Wood family property to remain open space

Bitter Root Land Trust Executive Director Gavin Ricklefs, left, and cattle rancher Reed Trexler look over the Wood family ranch north of Corvallis in January 2009. The ranch is the first property to be protected by a conservation easement under the county's open lands bond program.

Photo by WILL MOSS/Ravalli Republic

HAMILTON - After almost two full hours of public comment, Scott Kurfman left his seat to celebrate.

The owner of Pfau's Feed was the last of 28 people who stood to offer their opinion Wednesday afternoon on a proposal to give Ravalli County residents an option to end the county's open lands bond program after it spends half the $10 million approved by voters in 2006.

Three people in that crowd said put it to the vote.

The rest told the county commissioners all the different ways they valued the open lands bond program that has preserved more than 4,000 acres of working ranch and farmlands from development.

Kurfman told the commission that he viewed the hearing as a "celebration of just how successful this program has been so far."

"It's been an incredible investment for the most important part of our infrastructure: our land," Kurfman said. "It's been great to have this discussion about it."

The discussion came after Commissioner Ron Stoltz brought up the issue of potentially having another vote on the second $5 million of the bond at a meeting last month.

He told the packed commission room Wednesday that a number of people had told him the bond should be readdressed following the downturn in the economy.

"This is a property tax," Stoltz said. "I said I would do it and now I'm here to listen to what everyone has to say."

They offered plenty.

Bob Popham of Corvallis said that nearly everyone in that meeting room was alike in one way.

"We're all either born or raised here," Popham said. "Why did we move here or never leave? It's because we liked what we saw. This program is all about saving what we saw. We all saw good working lands and open wildlife habitat."

"We didn't see a whole valley filled with houses," he said. "We moved here because of open space. This program allows landowners to willfully give up development rights to preserve what we all moved here for."


At this point, property with a taxable value of $100,000 is assessed $3.29 a year to pay for the bond.

"If you can find a 50 cent cup of coffee, that's one cup of coffee a month that it costs you to support this program," Popham said. "When people say they can't afford it, I don't understand."

Dan Severson, owner of Valley Drug and Variety in Stevensville, said it was one of the happiest days in his life when the bond passed in 2006 by a 60 percent margin.

"I didn't want to subdivide my place," Severson said. "Back then, it seemed like you had to subdivide to be in the in-crowd. I will tell you now, if you put this on the ballot it will pass by 70 percent this time."

"I've not had a single person tell me that they are opposed to this," he said. "My perception is that it is really appreciated by the public."

That perception was buoyed by all the cards and other expressions of thanks when he finalized a conservation easement on his own family's property.

"That was my next happy moment," Severson said.

Longtime GSK scientist Kent Myers serves on the county's open lands board because he believes in the program.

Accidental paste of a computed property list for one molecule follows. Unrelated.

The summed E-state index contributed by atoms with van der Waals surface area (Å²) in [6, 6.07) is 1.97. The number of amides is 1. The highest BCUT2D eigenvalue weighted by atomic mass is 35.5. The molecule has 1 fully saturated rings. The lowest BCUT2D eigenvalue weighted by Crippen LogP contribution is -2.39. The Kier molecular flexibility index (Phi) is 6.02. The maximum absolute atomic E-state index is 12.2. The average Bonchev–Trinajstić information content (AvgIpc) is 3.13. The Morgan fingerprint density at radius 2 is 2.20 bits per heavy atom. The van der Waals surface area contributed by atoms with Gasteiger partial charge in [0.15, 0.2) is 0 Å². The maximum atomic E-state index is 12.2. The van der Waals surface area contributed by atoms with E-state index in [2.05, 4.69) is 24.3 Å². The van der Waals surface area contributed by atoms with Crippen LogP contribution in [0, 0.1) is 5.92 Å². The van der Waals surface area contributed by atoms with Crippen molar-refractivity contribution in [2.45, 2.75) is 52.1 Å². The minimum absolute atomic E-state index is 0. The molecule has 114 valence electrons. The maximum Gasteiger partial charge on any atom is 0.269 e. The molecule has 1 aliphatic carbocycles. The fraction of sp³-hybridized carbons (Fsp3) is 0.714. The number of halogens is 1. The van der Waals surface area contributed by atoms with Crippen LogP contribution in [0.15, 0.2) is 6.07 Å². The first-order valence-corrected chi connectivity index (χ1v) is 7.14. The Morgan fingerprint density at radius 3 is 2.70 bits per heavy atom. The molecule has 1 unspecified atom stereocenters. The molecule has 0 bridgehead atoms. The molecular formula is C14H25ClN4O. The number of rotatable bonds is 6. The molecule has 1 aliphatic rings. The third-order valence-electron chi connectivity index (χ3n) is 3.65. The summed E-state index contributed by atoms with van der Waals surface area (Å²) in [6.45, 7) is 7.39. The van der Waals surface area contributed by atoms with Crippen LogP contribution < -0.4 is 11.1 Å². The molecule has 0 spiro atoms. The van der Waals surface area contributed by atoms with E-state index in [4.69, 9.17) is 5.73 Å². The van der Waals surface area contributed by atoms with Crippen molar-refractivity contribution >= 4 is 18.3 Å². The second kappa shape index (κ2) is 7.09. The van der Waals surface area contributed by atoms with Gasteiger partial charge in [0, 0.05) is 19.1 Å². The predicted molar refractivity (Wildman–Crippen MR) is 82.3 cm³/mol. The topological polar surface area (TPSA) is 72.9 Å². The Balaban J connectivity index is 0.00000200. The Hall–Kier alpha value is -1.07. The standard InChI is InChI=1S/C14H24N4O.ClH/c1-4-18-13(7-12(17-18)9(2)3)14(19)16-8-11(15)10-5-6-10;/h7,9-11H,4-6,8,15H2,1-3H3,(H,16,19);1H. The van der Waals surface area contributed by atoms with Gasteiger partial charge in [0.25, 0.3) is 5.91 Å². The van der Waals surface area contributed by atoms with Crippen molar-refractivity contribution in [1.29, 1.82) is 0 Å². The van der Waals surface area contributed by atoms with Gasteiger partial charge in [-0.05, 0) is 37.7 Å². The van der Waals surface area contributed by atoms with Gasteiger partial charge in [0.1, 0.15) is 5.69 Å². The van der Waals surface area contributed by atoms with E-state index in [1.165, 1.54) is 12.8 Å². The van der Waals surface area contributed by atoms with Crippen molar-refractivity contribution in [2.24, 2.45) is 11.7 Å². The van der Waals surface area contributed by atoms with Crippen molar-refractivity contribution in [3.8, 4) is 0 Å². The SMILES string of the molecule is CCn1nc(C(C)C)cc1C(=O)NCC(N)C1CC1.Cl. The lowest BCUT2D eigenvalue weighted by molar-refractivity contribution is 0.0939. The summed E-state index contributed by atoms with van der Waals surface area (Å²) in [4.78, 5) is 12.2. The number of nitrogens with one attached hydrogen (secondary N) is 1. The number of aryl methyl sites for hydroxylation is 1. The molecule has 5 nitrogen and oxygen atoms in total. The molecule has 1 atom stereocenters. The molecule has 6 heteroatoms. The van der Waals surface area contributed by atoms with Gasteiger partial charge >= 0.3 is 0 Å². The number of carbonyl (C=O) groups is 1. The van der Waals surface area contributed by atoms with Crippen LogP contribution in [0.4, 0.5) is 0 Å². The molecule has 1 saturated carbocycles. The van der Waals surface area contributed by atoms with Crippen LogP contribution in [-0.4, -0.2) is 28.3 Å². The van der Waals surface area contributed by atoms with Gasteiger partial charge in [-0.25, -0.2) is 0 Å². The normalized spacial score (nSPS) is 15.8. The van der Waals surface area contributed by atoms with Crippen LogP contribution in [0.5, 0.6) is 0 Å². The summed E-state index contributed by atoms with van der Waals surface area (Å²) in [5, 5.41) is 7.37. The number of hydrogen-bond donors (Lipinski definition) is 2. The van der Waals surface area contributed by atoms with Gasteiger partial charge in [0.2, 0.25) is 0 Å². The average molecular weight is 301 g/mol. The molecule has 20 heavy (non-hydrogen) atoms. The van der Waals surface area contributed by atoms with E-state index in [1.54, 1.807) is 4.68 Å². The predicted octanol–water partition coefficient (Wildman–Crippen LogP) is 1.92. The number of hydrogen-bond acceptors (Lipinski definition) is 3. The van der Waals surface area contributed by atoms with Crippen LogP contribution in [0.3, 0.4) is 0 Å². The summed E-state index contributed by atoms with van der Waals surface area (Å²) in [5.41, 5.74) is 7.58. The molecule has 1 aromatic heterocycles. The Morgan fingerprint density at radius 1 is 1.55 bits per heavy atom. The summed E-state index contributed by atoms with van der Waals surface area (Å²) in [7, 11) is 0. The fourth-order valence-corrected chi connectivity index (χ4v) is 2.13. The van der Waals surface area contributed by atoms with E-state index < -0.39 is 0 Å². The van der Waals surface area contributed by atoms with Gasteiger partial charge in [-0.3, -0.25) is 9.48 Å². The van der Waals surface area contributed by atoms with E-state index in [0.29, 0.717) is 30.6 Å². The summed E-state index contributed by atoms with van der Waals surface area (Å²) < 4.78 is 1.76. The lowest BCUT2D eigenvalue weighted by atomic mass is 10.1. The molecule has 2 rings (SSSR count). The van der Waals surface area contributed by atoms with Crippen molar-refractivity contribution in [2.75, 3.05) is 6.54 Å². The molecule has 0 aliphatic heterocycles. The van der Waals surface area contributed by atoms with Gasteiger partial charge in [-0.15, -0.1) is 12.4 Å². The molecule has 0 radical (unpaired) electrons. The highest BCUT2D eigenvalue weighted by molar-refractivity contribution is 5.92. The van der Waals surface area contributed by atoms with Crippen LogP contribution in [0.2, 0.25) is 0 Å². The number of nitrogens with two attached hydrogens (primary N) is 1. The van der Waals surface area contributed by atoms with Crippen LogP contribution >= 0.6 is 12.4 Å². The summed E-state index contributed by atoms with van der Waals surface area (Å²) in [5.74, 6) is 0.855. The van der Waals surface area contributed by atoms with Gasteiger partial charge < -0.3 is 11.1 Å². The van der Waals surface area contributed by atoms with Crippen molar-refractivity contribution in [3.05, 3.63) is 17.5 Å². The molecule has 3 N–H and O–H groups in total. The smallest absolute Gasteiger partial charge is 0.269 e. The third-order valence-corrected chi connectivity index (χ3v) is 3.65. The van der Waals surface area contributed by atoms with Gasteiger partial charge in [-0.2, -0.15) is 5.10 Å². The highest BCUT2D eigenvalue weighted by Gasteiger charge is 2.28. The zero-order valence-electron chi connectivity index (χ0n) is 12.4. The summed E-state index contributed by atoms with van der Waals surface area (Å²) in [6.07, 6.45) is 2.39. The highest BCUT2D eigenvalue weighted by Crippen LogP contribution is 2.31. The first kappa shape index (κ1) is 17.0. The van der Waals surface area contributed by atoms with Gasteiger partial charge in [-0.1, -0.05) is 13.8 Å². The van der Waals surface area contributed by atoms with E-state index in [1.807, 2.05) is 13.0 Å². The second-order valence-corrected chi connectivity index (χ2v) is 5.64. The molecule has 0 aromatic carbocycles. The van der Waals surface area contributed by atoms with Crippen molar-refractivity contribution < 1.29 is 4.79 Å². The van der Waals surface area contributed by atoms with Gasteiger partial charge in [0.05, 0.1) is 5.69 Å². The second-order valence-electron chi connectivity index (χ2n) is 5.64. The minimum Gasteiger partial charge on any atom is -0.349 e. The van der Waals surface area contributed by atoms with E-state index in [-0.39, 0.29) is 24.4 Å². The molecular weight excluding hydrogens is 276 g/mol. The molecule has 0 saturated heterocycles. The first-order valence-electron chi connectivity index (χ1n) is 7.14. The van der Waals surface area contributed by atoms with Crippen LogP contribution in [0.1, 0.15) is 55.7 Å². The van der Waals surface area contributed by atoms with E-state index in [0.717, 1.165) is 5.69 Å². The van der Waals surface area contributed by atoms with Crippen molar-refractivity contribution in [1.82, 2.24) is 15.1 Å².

"When I was recruited to come here 30 years ago ... the reason I came was because of the natural beauty of this place," he said. "This program is making it easier for GSK to continue to recruit people to come here to this valley."

Alan Maki of Corvallis said the program doesn't pit agriculture against development.

Of the estimated 400,000 acres of private land in the valley, the open lands program has preserved 4,000 so far. That's only 1 percent, he said.

"If you want to stop development in the valley, the way to do it is to make it a cesspool," Maki said. "If you want to keep development going, you can have agriculture too. This doesn't have to be one or the other."


Jan Wisniewski was one of two people to speak against the program.

"When the open lands mill levy passed, money was flowing everywhere," he said. "Times have changed. When I moved here in the '70s and '80s, there were mills and log home places everywhere. They are all gone."

As the county's planning board chair, Wisniewski said it appeared to him that much of the land being protected couldn't be developed anyway.

"If you have this land and you want to stop development, you better prove that it can be developed," he said.

Commissioner J.R. Iman said he believed county voters were looking toward the future when they committed to the program.

"The fact of the matter is that the voters told us to make this a long-term plan," Iman said. "They told us they were willing to commit up to $10 million to make it work."

Commissioner Suzy Foss admitted she had concerns about conservation easements in general, after her husband's experience with some early on.

Over the past couple of years, Foss said she's come to admire the program to the point that her family is now talking seriously about how it might work to preserve their own family ranch.

"Those discussions would have never happened without this program," she said. "It's an option that we never had before. If my father-in-law was alive, he would have embraced it … heck, it's a lot better than one-size-fits-all zoning."

Following parliamentary procedure that does not allow for a negative motion, Iman moved to put the open lands bond on the ballot.

After a moment of silence, it died for a lack of a second.

And then the applause began.

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